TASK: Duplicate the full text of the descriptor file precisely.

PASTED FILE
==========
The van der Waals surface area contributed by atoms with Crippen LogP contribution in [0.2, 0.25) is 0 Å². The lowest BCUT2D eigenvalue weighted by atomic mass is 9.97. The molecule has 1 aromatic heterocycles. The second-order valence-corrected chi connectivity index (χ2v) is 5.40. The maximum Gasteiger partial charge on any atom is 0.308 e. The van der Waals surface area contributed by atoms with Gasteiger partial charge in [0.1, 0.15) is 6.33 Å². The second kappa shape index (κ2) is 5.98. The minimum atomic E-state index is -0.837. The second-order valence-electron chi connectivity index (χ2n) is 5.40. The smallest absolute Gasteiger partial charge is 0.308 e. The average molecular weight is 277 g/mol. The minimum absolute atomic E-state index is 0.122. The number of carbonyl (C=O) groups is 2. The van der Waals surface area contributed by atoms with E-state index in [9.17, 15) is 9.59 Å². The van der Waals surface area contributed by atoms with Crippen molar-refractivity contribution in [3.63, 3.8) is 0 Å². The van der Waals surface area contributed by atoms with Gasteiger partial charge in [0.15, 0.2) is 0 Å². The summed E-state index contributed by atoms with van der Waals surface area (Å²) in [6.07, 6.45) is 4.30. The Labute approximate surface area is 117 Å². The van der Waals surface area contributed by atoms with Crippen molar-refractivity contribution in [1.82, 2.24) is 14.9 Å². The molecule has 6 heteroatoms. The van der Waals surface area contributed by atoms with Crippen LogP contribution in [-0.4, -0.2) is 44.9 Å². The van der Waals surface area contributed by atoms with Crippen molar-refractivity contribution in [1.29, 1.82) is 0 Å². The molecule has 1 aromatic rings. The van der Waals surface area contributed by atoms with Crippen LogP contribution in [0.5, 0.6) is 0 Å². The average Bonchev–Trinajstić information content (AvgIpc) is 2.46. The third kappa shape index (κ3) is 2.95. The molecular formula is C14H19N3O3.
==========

The van der Waals surface area contributed by atoms with Crippen LogP contribution in [0.2, 0.25) is 0 Å². The lowest BCUT2D eigenvalue weighted by atomic mass is 9.97. The molecule has 1 aromatic heterocycles. The second-order valence-corrected chi connectivity index (χ2v) is 5.40. The maximum Gasteiger partial charge on any atom is 0.308 e. The van der Waals surface area contributed by atoms with Gasteiger partial charge in [0.1, 0.15) is 6.33 Å². The second kappa shape index (κ2) is 5.98. The minimum atomic E-state index is -0.837. The second-order valence-electron chi connectivity index (χ2n) is 5.40. The smallest absolute Gasteiger partial charge is 0.308 e. The average molecular weight is 277 g/mol. The minimum absolute atomic E-state index is 0.122. The number of carbonyl (C=O) groups is 2. The van der Waals surface area contributed by atoms with E-state index in [9.17, 15) is 9.59 Å². The van der Waals surface area contributed by atoms with Crippen molar-refractivity contribution in [3.63, 3.8) is 0 Å². The van der Waals surface area contributed by atoms with Gasteiger partial charge in [0.15, 0.2) is 0 Å². The summed E-state index contributed by atoms with van der Waals surface area (Å²) in [6.07, 6.45) is 4.30. The Labute approximate surface area is 117 Å². The van der Waals surface area contributed by atoms with Crippen molar-refractivity contribution in [1.82, 2.24) is 14.9 Å². The molecule has 6 heteroatoms. The van der Waals surface area contributed by atoms with Crippen LogP contribution in [-0.4, -0.2) is 44.9 Å². The van der Waals surface area contributed by atoms with Crippen molar-refractivity contribution in [1.29, 1.82) is 0 Å². The molecule has 1 aromatic rings. The van der Waals surface area contributed by atoms with Crippen LogP contribution in [0.5, 0.6) is 0 Å². The average Bonchev–Trinajstić information content (AvgIpc) is 2.46. The third kappa shape index (κ3) is 2.95. The molecular formula is C14H19N3O3.